Peer into New Haven’s fictional case files with this page-turner, originally published September 19, 2012.
A few years ago, the New Haven Free Public Library distributed a hand-out: “Check Out These Connecticut Mystery Writers.” The list mentioned the action-packed police adventures penned by Andrew Gross (The Dark Tide) and David Handler (Shimmering Blonde Sister), Rosemary Harris’s stories of crime-solving gardener Paula Holliday and others.
Of the seven writers mentioned by the library, only two set their skullduggery in New Haven: Mary Kittredge, whose heroine Edwina Crusoe works as a medical investigator, and Karen E. Olson, whose earliest mysteries involved Annie Seymour, reporter for the “New Haven Herald.” (Olson has since switched to a different crime-fighter and locale: Las Vegas tattoo artist Brett Kavanaugh.)
Some mystery novel towns on the NHFPL’s mystery novel list may sound like fictionalized New Havens, but Bakerhaven—crosswordsmith Cora Felton’s hometown in Parnell Hall’s “Puzzle Lady” series—clearly isn’t one of them. In A Clue for the Puzzle Lady, Bakerhaven’s described as a quiet little town; in Puzzled to Death, Felton asks her niece Sherry, “Can you name me one restaurant in Bakerhaven that delivers?”
Laura Van Wormer’s exciting, soap-operatic Sally Harrington series—about a TV reporter who invariably gets caught up in murder cases—is set in and around Castleford, an obvious stand-in for Meriden, where Van Wormer resides. Harrington’s work occasionally brings her to New Haven, and to New York for that matter, but those are blips in a narrative centered on the center of Connecticut.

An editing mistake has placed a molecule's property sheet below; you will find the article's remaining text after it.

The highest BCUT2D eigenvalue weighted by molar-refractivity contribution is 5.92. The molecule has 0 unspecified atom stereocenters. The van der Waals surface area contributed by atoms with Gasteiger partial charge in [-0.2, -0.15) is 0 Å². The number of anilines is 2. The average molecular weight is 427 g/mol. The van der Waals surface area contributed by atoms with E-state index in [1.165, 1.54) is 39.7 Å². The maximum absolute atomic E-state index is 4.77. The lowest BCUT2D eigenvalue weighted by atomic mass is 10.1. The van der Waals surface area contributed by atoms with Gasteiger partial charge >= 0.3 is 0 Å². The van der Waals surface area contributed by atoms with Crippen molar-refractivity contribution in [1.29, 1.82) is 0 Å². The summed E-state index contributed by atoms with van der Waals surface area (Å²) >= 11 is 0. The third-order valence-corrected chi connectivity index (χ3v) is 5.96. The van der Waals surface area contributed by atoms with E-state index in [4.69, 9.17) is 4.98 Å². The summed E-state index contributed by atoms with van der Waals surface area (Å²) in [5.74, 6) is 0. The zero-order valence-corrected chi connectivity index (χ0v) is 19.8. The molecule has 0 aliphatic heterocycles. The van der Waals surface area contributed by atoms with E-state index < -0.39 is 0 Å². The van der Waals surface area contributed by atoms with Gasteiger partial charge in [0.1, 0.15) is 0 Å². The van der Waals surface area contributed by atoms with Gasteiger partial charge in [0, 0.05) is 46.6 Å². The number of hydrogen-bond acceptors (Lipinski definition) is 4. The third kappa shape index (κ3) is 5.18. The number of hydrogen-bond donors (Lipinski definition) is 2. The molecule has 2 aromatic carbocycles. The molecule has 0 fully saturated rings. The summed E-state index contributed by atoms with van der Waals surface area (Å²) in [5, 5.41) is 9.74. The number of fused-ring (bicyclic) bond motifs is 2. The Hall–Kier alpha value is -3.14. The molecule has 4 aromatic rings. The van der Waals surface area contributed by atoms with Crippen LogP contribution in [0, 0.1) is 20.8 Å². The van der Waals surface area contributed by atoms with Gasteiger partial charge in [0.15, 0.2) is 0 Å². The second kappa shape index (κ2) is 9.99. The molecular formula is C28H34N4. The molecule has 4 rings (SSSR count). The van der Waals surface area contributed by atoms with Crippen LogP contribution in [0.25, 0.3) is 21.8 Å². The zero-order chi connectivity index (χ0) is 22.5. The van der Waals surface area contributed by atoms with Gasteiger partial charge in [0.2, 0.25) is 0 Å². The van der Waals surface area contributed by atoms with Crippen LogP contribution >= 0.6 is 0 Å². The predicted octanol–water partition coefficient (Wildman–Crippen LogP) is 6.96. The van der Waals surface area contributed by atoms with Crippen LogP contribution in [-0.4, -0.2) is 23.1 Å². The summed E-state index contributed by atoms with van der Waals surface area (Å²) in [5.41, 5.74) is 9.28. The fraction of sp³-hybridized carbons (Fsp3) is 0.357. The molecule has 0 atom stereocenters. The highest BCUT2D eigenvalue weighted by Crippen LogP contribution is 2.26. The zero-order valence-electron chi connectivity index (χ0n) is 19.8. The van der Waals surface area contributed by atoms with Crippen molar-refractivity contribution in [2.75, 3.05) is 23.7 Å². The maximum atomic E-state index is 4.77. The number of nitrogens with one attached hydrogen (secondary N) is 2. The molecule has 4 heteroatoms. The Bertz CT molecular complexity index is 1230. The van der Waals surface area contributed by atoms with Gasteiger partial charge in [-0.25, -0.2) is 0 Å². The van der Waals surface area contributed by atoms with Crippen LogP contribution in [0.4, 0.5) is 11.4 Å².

The library clearly was focusing on currently hot authors with Connecticut connections, but there’s a great legacy of crime fiction set in the Elm City. Some, such as Fountain of Death (part of Jane Haddam’s holiday-themed series starring Gregor Demarkian), disrespect New Haven as a convenient hotbed of crime and vice:
Empty storefronts. Old men sitting on park benches with heavy fraying overcoats to protect them from the cold. Shreds of muddied paper lying in the gutters. Gregor crossed the New Haven Green feeling slightly depressed.
Such sinister shorthanding only works well when the authors have a sense of the special qualities of the Elm City, and can balance the bad with an abundance of good. Entr’acte, published in 2007 by longtime Connecticut journalist Frank Juliano, for instance, makes the most of New Haven’s reputation as a theater town. The best New Haven-based mysteries use the city as a colorful backdrop to dramatic crimes and unpredictable encounters.
Often, that colorful backdrop is blue. Yale University has naturally figured in numerous murder yarns. In 1914, Roy Eliot kicked off his “University Series” of mysteries with Andy at Yale, Or, the Great Quadrangle Mystery, which includes this: